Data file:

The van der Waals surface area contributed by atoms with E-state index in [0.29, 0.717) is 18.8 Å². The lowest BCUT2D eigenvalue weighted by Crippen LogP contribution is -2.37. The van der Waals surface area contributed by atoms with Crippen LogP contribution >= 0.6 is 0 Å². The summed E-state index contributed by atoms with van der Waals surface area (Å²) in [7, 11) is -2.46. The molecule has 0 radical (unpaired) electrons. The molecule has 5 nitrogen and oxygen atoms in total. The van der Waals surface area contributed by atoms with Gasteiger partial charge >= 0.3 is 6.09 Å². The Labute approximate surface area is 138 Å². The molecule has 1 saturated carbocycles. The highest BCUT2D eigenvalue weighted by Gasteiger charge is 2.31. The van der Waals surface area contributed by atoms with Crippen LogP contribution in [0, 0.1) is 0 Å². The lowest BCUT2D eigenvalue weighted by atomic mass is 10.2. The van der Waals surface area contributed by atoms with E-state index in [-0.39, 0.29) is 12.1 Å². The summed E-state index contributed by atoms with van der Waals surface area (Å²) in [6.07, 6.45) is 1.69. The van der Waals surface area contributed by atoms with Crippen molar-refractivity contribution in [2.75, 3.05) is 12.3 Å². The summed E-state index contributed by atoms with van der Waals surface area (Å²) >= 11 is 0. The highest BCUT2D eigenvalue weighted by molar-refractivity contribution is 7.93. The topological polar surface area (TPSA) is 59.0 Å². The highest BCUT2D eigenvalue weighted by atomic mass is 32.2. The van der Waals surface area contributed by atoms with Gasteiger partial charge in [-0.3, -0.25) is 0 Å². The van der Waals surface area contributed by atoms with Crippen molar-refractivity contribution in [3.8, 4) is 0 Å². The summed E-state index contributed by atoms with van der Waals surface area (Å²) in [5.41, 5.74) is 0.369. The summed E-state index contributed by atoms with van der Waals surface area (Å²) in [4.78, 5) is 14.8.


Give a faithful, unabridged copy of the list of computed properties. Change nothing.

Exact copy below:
The van der Waals surface area contributed by atoms with E-state index in [0.29, 0.717) is 18.8 Å². The lowest BCUT2D eigenvalue weighted by Crippen LogP contribution is -2.37. The van der Waals surface area contributed by atoms with Crippen LogP contribution >= 0.6 is 0 Å². The summed E-state index contributed by atoms with van der Waals surface area (Å²) in [7, 11) is -2.46. The molecule has 0 radical (unpaired) electrons. The molecule has 5 nitrogen and oxygen atoms in total. The van der Waals surface area contributed by atoms with Gasteiger partial charge >= 0.3 is 6.09 Å². The Labute approximate surface area is 138 Å². The molecule has 1 saturated carbocycles. The highest BCUT2D eigenvalue weighted by Gasteiger charge is 2.31. The van der Waals surface area contributed by atoms with Crippen LogP contribution in [0, 0.1) is 0 Å². The lowest BCUT2D eigenvalue weighted by atomic mass is 10.2. The van der Waals surface area contributed by atoms with E-state index in [-0.39, 0.29) is 12.1 Å². The summed E-state index contributed by atoms with van der Waals surface area (Å²) in [6.07, 6.45) is 1.69. The van der Waals surface area contributed by atoms with Crippen molar-refractivity contribution in [2.75, 3.05) is 12.3 Å². The summed E-state index contributed by atoms with van der Waals surface area (Å²) >= 11 is 0. The highest BCUT2D eigenvalue weighted by molar-refractivity contribution is 7.93. The topological polar surface area (TPSA) is 59.0 Å². The highest BCUT2D eigenvalue weighted by atomic mass is 32.2. The van der Waals surface area contributed by atoms with Gasteiger partial charge in [-0.3, -0.25) is 0 Å². The van der Waals surface area contributed by atoms with Crippen molar-refractivity contribution in [3.8, 4) is 0 Å². The summed E-state index contributed by atoms with van der Waals surface area (Å²) in [5.41, 5.74) is 0.369. The summed E-state index contributed by atoms with van der Waals surface area (Å²) in [4.78, 5) is 14.8.